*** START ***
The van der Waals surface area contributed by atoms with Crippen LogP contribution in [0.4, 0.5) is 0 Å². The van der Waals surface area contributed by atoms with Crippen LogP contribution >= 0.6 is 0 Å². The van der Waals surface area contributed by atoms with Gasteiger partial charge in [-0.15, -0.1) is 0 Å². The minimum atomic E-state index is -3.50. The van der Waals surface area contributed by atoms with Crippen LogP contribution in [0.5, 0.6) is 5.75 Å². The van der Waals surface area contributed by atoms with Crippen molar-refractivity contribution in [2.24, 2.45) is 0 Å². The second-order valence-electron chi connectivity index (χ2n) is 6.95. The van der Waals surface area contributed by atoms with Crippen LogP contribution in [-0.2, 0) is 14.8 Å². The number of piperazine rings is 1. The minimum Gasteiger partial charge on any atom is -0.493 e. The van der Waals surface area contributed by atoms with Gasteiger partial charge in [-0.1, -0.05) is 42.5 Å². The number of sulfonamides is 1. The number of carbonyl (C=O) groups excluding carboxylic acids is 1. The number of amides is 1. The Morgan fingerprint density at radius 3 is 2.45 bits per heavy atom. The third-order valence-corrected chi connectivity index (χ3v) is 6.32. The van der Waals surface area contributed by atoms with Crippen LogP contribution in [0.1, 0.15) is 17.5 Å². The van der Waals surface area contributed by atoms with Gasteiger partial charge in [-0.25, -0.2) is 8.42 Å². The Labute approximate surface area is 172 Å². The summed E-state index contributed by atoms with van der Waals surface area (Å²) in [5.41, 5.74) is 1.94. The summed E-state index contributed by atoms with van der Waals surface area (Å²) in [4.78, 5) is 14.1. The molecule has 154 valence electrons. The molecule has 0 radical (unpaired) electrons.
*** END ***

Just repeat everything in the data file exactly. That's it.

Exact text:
The van der Waals surface area contributed by atoms with Crippen LogP contribution in [0.4, 0.5) is 0 Å². The van der Waals surface area contributed by atoms with Crippen LogP contribution >= 0.6 is 0 Å². The van der Waals surface area contributed by atoms with Gasteiger partial charge in [-0.15, -0.1) is 0 Å². The minimum atomic E-state index is -3.50. The van der Waals surface area contributed by atoms with Crippen LogP contribution in [0.5, 0.6) is 5.75 Å². The van der Waals surface area contributed by atoms with Crippen molar-refractivity contribution in [2.24, 2.45) is 0 Å². The second-order valence-electron chi connectivity index (χ2n) is 6.95. The van der Waals surface area contributed by atoms with Crippen LogP contribution in [-0.2, 0) is 14.8 Å². The number of piperazine rings is 1. The minimum Gasteiger partial charge on any atom is -0.493 e. The van der Waals surface area contributed by atoms with Gasteiger partial charge in [-0.1, -0.05) is 42.5 Å². The number of sulfonamides is 1. The number of carbonyl (C=O) groups excluding carboxylic acids is 1. The number of amides is 1. The Morgan fingerprint density at radius 3 is 2.45 bits per heavy atom. The third-order valence-corrected chi connectivity index (χ3v) is 6.32. The van der Waals surface area contributed by atoms with Crippen LogP contribution in [0.1, 0.15) is 17.5 Å². The van der Waals surface area contributed by atoms with Gasteiger partial charge in [-0.25, -0.2) is 8.42 Å². The Labute approximate surface area is 172 Å². The summed E-state index contributed by atoms with van der Waals surface area (Å²) in [5.41, 5.74) is 1.94. The summed E-state index contributed by atoms with van der Waals surface area (Å²) in [4.78, 5) is 14.1. The molecule has 154 valence electrons. The molecule has 0 radical (unpaired) electrons.